Past Talks

The production, distribution and use of salt in prehistoric Britain

Date: 19th April 2021
Speaker: Dr Janice Kinory

The Production, Distribution and Use of Salt in Pre-Historic Britain
Dr Janice Kinory 20 April 2021

Today, salt is an industrial product, but prior to the 19th century it was rare and valuable.  No salt was produced in the immediate area and none exists in the archaeological record, as moisture in the air has destroyed it. Therefore, the existence of a salt-related pottery called briquetage is used to track salt’s production and distribution, together with a small number of pre-historic salt production sites.

Briquetage at British sites dates from the Middle Bronze Age to the early Roman period  (c.1400 BC to the second century AD).  The majority of finds, however, date to the British Iron Age (c.800 BC to AD 43). 

Probably the earliest method of salt production was solar evaporation of seawater.  However, given the British climate, this could be better achieved by heating the brine, evidenced by brine heating pans found in Lincolnshire. 

Inland salt production was based around sites such as that at Droitwich, and in Cheshire.  Here the brine would have been heated in tall briquetage vessels set over hearths, rather than in pans.  Although crude-looking, the briquetage container was highly adapted for heating and drying.

Briquetage find patterns indicate the distribution of salt, although not all regions used briquetage for transportation.  Saltways for land transport and rivers were utilised.  The expanding road network during the Roman period aided distribution.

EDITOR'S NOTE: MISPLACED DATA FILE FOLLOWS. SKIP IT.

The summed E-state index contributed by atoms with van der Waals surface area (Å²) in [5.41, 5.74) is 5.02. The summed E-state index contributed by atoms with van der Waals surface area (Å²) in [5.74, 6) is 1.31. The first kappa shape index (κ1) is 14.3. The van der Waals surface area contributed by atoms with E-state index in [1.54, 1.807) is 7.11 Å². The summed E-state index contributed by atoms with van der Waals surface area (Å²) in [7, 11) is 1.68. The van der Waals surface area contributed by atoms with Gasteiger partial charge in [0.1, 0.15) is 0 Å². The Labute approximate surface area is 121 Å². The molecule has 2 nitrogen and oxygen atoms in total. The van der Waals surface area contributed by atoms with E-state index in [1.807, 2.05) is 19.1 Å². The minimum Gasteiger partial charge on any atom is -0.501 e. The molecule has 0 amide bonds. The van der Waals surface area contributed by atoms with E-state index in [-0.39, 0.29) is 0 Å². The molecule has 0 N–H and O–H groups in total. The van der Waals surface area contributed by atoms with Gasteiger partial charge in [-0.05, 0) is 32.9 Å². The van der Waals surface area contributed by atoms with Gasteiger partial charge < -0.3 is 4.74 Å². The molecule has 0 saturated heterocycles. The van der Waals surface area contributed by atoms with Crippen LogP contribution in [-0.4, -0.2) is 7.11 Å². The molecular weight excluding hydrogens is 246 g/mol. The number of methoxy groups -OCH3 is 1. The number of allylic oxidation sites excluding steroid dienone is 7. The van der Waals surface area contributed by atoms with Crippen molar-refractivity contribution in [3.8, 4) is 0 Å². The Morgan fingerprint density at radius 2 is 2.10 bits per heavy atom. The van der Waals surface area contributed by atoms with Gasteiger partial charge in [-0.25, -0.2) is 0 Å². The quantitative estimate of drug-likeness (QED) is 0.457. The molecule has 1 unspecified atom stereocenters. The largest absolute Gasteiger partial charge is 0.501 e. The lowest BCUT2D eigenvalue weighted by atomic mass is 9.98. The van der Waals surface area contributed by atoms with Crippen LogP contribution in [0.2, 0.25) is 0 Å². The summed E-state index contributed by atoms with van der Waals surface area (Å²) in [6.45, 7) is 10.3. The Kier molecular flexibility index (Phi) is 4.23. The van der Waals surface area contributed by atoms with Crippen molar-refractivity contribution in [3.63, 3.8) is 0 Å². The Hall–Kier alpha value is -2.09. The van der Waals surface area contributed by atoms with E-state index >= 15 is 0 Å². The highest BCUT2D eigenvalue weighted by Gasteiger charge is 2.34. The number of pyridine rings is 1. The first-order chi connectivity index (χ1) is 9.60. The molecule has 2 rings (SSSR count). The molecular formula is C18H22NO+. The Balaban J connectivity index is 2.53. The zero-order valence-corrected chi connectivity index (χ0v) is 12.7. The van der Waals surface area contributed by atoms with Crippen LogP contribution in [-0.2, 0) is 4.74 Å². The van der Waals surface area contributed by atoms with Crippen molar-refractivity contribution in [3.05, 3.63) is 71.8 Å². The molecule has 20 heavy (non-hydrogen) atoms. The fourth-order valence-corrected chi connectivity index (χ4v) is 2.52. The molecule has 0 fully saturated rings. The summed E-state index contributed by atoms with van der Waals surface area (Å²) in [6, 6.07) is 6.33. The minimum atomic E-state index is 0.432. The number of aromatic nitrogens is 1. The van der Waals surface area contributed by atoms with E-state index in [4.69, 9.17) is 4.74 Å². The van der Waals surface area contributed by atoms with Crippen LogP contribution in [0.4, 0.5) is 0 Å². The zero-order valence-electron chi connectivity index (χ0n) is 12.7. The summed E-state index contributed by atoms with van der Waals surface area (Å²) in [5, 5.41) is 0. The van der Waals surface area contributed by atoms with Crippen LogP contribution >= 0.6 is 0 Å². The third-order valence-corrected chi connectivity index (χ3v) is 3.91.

Salt was considered to be an essential commodity in pre-history and continues to have numerous uses.  Drying or curing of meat; the initial treatment of hides; cheese-making and the pickling of vegetables and nuts are all important activities which require a supply of salt.

Salt production sites, whether it be coastal salt pans or inland salt springs, were involved in ancient rituals with religious beliefs and superstitions being associated with salt.

Salt was used as a payment for dowries and this is still practised in some cultures.  About 10% of a Roman soldier’s pay was made in salt.

In the 1990s, Janice identified a briquetage find on a Romano-British site in Steeple Aston, which is an unusual find so far from Droitwich.

Janice’s book Salt Production, Distribution and Use in the British Iron Age was published in 2012. 

She will visit a meeting later in the year to show artifacts associated with her talk.